Wednesday, 1 August 2007
Skykine Across the River
Every time I look out of our window from Sriam's Hoboken apartment, I am spellbound. The New York skyline, so close, like you can put out your hand and reach out to it, presents a theme in chiaroscuro.
Sriram tells me that the part of the skyline we see from our window was where the Twin Towers of the World Trade Centre stood, rising high above the other buildings. Never having seen them, I don't feel the absence, or miss them. And it doesn't stop my enjoyment of the view of the other skyscrapers which were there long before the Twin Towers -which came up only 30 or so years ago.
The picture here is taken from the net; the other picture, taken by Vandana, highlights the beauty of the view, and also marks the space where the towers were.
In the summer morning sunlight, the buildings are awash in the pink flush of dawn, glowing lightly.
In the daytime they stand clearly across the blue background, each window on each floor distinct. In the evening the setting sun's rays fall on the buildings, and the reflection from the glass windows make the sklyine glimmer.
On some rainy days you can barely see the skyline,(small picture) and after the rains the buildings look so bright.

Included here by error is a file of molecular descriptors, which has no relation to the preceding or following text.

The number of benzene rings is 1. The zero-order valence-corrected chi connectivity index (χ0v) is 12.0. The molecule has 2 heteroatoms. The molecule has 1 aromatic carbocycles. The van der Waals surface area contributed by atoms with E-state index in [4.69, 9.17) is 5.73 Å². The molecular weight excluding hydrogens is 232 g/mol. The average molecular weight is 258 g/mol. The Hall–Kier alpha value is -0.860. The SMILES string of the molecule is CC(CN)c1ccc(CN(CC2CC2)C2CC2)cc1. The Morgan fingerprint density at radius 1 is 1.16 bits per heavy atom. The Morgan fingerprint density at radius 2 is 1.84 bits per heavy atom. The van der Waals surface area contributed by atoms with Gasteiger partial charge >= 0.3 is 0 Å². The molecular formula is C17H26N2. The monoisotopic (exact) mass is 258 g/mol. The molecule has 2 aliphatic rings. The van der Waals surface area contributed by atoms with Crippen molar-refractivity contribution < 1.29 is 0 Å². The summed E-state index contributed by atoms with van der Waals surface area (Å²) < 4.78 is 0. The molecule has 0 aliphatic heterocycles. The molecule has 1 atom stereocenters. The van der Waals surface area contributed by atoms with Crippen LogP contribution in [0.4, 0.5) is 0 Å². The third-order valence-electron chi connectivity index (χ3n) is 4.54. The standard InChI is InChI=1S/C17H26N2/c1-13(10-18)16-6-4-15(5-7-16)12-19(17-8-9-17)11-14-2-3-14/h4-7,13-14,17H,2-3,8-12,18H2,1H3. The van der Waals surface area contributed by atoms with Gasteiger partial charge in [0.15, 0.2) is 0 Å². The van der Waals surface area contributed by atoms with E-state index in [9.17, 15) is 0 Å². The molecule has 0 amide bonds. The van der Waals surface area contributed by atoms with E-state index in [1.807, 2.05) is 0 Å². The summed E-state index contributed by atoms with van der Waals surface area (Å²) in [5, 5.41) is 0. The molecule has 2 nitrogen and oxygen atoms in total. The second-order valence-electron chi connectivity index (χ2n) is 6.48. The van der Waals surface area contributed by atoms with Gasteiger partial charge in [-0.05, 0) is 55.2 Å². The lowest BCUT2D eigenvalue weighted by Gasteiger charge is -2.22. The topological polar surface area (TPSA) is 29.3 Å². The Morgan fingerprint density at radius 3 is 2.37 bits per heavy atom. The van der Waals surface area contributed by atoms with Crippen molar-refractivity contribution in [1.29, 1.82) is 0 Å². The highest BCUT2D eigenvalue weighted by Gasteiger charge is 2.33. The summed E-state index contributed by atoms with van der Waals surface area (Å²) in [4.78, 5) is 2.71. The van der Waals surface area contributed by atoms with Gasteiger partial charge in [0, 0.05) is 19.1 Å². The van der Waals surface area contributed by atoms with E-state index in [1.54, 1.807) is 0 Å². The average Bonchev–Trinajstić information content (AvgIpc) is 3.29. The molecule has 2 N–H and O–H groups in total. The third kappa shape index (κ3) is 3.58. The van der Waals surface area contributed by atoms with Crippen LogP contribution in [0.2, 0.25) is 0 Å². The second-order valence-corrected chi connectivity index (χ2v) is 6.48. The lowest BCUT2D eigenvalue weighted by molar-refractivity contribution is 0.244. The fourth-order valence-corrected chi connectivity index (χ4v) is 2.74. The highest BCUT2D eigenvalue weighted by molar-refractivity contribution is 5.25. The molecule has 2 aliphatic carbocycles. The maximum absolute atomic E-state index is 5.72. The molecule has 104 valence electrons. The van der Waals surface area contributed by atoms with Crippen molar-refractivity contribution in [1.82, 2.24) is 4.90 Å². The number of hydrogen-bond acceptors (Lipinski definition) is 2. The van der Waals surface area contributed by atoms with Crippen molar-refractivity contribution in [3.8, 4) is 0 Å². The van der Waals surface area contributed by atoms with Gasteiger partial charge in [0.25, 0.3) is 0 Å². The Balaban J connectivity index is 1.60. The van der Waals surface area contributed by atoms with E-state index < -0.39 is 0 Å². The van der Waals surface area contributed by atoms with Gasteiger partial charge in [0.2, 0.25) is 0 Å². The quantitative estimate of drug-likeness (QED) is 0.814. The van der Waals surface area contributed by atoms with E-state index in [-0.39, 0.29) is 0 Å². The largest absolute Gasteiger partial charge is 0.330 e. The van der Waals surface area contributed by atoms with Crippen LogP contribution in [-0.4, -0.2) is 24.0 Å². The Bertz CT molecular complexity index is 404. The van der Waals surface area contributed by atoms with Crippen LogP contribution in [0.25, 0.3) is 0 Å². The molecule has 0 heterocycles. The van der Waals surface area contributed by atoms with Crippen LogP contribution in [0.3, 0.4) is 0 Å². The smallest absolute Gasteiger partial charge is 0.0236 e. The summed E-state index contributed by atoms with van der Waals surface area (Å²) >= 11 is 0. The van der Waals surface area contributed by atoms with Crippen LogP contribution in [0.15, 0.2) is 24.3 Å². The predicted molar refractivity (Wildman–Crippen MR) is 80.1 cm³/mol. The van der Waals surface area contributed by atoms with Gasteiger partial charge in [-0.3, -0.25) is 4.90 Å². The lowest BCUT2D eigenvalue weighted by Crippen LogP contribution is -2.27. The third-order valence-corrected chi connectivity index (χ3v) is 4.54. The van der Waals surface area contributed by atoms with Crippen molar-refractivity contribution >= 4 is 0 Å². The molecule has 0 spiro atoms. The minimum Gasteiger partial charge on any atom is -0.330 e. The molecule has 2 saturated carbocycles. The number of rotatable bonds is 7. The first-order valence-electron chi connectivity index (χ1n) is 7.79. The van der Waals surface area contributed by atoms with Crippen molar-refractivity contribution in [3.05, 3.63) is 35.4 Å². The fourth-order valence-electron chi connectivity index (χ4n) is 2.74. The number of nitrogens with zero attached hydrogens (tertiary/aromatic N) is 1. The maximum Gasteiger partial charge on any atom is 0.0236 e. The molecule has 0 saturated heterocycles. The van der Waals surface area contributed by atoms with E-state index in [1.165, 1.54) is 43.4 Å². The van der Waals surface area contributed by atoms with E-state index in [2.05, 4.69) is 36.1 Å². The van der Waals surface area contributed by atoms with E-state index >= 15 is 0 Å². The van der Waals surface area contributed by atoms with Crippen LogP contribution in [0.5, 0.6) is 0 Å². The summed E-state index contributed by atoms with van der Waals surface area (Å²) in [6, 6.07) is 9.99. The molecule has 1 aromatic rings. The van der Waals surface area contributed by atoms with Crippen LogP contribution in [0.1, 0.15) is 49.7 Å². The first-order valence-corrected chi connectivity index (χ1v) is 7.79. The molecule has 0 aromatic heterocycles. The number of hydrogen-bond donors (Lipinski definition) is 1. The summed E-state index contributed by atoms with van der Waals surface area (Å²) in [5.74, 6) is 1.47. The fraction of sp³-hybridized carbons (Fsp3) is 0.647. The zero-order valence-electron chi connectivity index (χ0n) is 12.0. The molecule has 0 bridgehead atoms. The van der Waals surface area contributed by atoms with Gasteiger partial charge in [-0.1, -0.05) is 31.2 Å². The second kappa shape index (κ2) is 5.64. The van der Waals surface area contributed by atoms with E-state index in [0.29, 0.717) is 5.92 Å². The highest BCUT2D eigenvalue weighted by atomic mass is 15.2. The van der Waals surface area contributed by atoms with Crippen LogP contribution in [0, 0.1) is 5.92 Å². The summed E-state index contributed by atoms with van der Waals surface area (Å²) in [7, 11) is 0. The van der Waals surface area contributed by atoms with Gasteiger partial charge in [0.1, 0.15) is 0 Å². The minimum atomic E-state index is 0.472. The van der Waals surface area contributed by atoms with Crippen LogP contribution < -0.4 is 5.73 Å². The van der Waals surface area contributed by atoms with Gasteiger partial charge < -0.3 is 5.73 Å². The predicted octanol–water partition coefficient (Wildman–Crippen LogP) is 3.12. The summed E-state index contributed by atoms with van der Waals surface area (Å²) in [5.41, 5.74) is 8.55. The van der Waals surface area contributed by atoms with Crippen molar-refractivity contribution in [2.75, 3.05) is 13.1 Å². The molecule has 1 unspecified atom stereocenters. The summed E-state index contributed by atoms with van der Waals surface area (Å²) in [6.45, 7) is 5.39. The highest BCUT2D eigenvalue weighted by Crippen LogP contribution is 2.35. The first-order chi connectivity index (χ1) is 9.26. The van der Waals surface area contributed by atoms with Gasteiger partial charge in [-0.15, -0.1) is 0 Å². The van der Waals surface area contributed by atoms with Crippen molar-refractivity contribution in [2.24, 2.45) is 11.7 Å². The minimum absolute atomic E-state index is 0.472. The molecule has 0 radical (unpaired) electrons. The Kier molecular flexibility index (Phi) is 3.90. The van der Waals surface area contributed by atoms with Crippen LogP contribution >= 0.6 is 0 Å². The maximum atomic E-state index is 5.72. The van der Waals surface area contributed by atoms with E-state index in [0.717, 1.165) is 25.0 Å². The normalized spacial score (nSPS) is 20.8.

But it is the view of the skyline at night that is the piece de resistance.
When walking on the waterfront on the summer evenings, one can see the skyscrapers glittering like jewels of a fabulous potentate.
This glittering skyline was the backdrop of a local theatre's (Mile Square Theatre, Is it because Hoboken is only about one square mile?). presentation of Shakespeare's 'A Midsummer Night's Dream.
And on that summer evening, beside the river on the open air stage, it was entirely credible that the fairy king and queen could come with their minions, including Puck, and mingle with mere mortals. Hoboken was the birthplace of that musical legend Frank Sinatra, and the play cunningly included his songs into the play, set in the early 50s. The play within the play ploy, with Bottom and company presented as workmen on the waterfront*, proved just as funny as it must have 400 years ago, judging by the guffaws of laughter from the receptive audience. Shakespeare works just as well today.
*The Marlon Brando movie 'On the Waterfront' was based on the problems of the men who worked here.